What Are the Possible Migraine Causes?

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Migraines are a type of headache that can be incredibly debilitating. They are often accompanied by nausea, vomiting, and sensitivity to light and sound. Many people report migraines preceded by an “aura” — a visual disturbance such as flashing lights or zigzag lines. While the cause of migraines is not fully understood, several possible theories exist. It is thought that genetic and environmental factors may cause migraines. Here are six potential migraine triggers:

1. Food Intolerance or Allergy

It is estimated that up to 30% of people with migraines have some form of food intolerance or allergy. The most common allergens that trigger migraines are dairy, wheat, eggs, and nuts. However, any food can trigger a migraine in someone sensitive to it.

The best way to determine if a food intolerance or allergy is causing your migraines is to keep a migraine diary. This will help you to identify any patterns between your migraines and the foods you eat. If you suspect food intolerance or allergy triggers your migraines, you should speak to a doctor or allergist about being tested for food allergies.

If food intolerance is causing migraines, you need to get food intolerance treatment. Such treatments can help find the ingredients causing the allergy and help avoid them in the diet. Dieticians who are part of food intolerance treatment can also help you with a diet plan and treat any food allergy reactions.

2. Hormonal Changes

Many women suffer from migraines, and hormonal changes are a common trigger. Estrogen levels fluctuate throughout the menstrual cycle, which can result in headaches. Some women find that their migraines improve during pregnancy when estrogen levels are high. However, they may worsen after menopause, when estrogen levels start to decline.

Several medications can help to stabilize hormone levels and relieve migraines. These include birth control pills, hormone replacement therapy, and antipsychotic drugs. Surgery may sometimes be necessary to remove the ovaries or the pituitary gland. Hormonal changes are just one of many possible triggers for migraines.

3. Stress

Stress is a common trigger for migraines and can come from various sources. Work demands, relationship problems, and financial worries can increase stress levels. When stressors are constant or severe, they can contribute to chronic migraines. In some cases, people with migraines may find that their symptoms worsen during periods of high stress.

A stressed person having headache

Stress can also cause migraines by disrupting the body’s natural stress-response system. This can lead to a decline in the production of certain hormones, including serotonin. Low serotonin levels have been linked to an increased risk of migraines. If you’re struggling to manage stress, several coping strategies can help. Exercise, relaxation techniques, and time management skills can all be effective ways to reduce stress levels.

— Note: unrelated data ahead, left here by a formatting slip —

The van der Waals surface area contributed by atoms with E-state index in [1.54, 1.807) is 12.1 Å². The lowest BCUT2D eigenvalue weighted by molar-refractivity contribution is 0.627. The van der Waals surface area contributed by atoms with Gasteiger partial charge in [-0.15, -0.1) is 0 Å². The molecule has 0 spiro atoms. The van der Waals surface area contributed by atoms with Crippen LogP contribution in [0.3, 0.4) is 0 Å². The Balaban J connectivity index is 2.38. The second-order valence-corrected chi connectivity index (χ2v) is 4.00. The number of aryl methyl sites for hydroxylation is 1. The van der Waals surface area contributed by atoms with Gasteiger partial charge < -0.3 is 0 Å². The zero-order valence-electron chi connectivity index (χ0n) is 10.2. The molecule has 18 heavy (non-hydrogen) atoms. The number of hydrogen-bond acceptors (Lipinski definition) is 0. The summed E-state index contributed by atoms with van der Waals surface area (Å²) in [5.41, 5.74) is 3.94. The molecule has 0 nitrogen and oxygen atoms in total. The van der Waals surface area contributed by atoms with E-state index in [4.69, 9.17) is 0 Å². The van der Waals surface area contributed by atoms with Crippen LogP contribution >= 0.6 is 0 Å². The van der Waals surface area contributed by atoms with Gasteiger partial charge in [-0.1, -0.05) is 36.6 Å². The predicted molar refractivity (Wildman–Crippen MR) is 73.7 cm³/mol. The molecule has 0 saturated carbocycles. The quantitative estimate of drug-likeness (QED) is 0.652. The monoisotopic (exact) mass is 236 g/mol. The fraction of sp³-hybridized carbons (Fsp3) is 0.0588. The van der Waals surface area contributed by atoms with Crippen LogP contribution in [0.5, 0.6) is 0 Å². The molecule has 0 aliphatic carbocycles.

4. Sleep Issues

Sleep is critical for our overall health and well-being, yet many don’t get enough quality shut-eye. Lack of sleep can lead to several health problems, including migraines.

Studies have shown that people who suffer from migraines are more likely to have sleep disorders such as insomnia. Research has found that nearly half of all migraine sufferers also have some sleep disorder. While the exact cause of migraines is still unknown, experts believe that sleep problems can trigger the release of chemicals in the brain that contribute to headaches. Getting a good night’s sleep is important if you’re suffering from migraines.

5. Sensory Overstimulation

Sensory Overstimulation (SOS) can cause migraine. People exposed to bright lights, loud noises, or strong smells are more likely to experience migraines. SOS can also be caused by temperature, humidity, or barometric pressure changes. In some cases, even the motion of a moving car can trigger a migraine. The good news is that you can take steps to minimize your exposure to SOS.

For example, you can wear sunglasses and earplugs when you know you will be exposed to bright lights or loud noises. You can also avoid strong smells by sparingly using scented products and keeping your environment well-ventilated. If you are sensitive to temperature or barometric pressure changes, you may want to carry a portable air conditioner or humidifier when traveling.

6. Medications

Medications are a common trigger of migraines. They can be divided into three main categories: those taken for other conditions, those that contain migraine-triggering compounds, and those taken to treat migraines. Common offenders in the first category include birth control pills, hormonal medications, and antidepressants. These medications can cause a change in hormone levels, which can trigger migraines.

Medications in the second category include certain painkillers, blood pressure medications, and sleeping pills. These drugs often contain caffeine or other stimulants, leading to migraines in susceptible individuals. Finally, some medicines used to treat migraines can cause them if they are not used correctly. These include beta-blockers and certain antidepressants.

While the exact cause of migraines is unknown, several possible triggers exist. If you think you may be susceptible to migraines, keeping track of your headaches and identifying any potential triggers is vital. Once you know what triggers your migraines, you can take steps to avoid them.

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